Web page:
Nostalgia, it’s a hell of a drug

Whose that pokemon?

Its Snorlax!

Man, this dude has it figured out. I wish I could sleep like this guy. He’s got the work/life balance down.

Shame, I’m more Electrode. Self-destructing.

Don’t worry, for those who missed out or couldn’t care less, this post isn’t all about Pokemon.

It’s about nostalgia. A celebration of childhood, yesterday, and all that was. I grew up with one ambition, utterly determined. An internal dialogue which intertwined my psyche;

I wanna be the very best, like no one ever was.

Sorry, that was an in joke. Last Pokemon reference, I swear (no I don’t). If you did get it, however, just to let you know, I appreciate you. We are kin.

Im a millennial – I just scraped in on that hype. I was a 90’s kid. I have the credentials. I remember the millennium, so, that’s something. I remember it not meaning a whole heap of much, that’s something else… 00’s were where things got real naughty.

In many of my dreams recently, I’ve been a kid, in school, running through the playground, surrounded by people from my childhood.

They say your dreams have hidden meanings.

If so, they should hide better.

I can take a wild guess what it means – I’m scared of getting old! That, and I feel deeply connected to the past. It’s sacred, it’s complete, concrete – untouchable, by my hands or yours.

Those memories are like an enchanting rose garden, hidden behind a burly brick wall. I just want to play in it so much. Roll in the lush green grass, smell the intoxicating aroma of youth. I can’t, I can only peek over the top of the wall, clinging to it, but the ledge has been greased.

I’ve hung on for so long, I can feel my fingers slipping now.

It’s time to wake up.

What is it about nostalgia that is so powerful? We love it. There’s a tinge of sadness, a twang of happiness, a wistful longing, and a profound warmth in it.

It’s even said to actually make you feel warmer on cold days.

We’re so good at loving it too. I feel nostalgic about decades I never experienced. Man, people were living in the future during the 80’s. I had lots of older cousins. I guess they dragged the paraphernalia into my era. Pop culture does ultimately transcend the decade of its incarnation – it becomes part of the narrative of our lives.

But, that doesn’t explain why sometimes, I get nostalgic about gathering berries and hunting mammoth.

Except, the reality isn’t always as great as it is in our imagination. Running through fields of breeze blown flowers and golden sunshine sounds idyllic, but the predator crouching in the brush at our heels, or the zip of arrows from anxious tribal bowmen, piercing the air by our ears, does not.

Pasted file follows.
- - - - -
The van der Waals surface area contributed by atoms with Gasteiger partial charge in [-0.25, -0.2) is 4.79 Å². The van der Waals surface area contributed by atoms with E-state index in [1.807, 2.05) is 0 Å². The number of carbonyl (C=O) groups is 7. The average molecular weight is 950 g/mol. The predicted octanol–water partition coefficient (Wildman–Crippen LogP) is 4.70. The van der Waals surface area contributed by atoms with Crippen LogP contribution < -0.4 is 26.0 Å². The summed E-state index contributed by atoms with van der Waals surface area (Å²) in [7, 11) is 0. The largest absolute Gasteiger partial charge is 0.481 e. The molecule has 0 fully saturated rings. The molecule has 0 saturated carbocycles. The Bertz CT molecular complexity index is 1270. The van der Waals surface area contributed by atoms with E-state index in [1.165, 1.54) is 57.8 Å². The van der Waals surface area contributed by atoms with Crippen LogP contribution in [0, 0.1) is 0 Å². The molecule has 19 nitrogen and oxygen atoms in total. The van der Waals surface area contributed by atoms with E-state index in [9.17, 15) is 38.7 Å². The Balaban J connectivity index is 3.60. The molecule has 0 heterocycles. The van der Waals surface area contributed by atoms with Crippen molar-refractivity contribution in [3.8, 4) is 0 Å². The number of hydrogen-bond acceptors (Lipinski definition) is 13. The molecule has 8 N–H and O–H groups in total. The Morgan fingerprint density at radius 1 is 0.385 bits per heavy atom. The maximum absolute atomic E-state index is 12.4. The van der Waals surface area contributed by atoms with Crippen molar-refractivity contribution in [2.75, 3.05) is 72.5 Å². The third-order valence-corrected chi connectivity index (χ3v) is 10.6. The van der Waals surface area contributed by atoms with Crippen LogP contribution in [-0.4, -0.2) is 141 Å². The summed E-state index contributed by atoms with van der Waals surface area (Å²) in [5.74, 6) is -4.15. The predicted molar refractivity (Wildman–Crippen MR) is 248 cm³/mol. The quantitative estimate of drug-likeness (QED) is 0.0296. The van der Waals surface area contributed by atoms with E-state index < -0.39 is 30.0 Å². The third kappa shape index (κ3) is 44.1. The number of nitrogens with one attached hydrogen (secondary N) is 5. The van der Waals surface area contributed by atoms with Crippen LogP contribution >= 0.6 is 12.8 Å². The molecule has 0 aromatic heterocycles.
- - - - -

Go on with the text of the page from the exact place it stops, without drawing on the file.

Life expectancy has never been better. We’re living longer lives than ever before. In 1875, nearly 100 years after Thomas Jefferson penned the Declaration of Independence, life expectancy in the United States was just 39.41 years. By 1975, it was 71.43. Today, it’s 78.81 and rising. Yet, It’s still trailing a fair bit behind many other first world countries – 45 of them, to be exact. The top spots, are currently hovering around the 85 year mark, and ever improving, with Hong Kong or Japan on top, depending on whose judging what constitutes a country.

A factor, is undoubtedly the unjustifiable high murder rate, for a first world country. More deadly than Sudan, Somalia and Lebanon, the homicide rate per 100,000 people in the United States is 5.35. In comparison, it’s economic rival, China, has a murder rate of 0.62 according to

What ever could be the problem?

Image credit: Geoffrey Coelho

That said, today, the majority of the world, is safer than ever before. The homocide rate in the USA spiked in 1980 at 10.2.

That means you were twice as likely to be killed by violent crime, than you are today.

… so much for the good old days.

Image credit: 8tracks radio

When we’re young, growing up seems so exciting. We’re evolving as little humans into slightly less little humans all the time. Our body is a well oiled machine. Our bodywork is pristine. Barely a tune up is needed to keep us running smooth. When we get a dent, it comes out with a wet paper towel. We are constantly upgrading to the newest model. Then suddenly, we change dealership, we start downgrading instead.

Everything looks better through the rear window.

Especially, if you’re looking through the back pane of a beat up old sedan, and you catch a glimpse of yourself burning rubber in the DeLorean.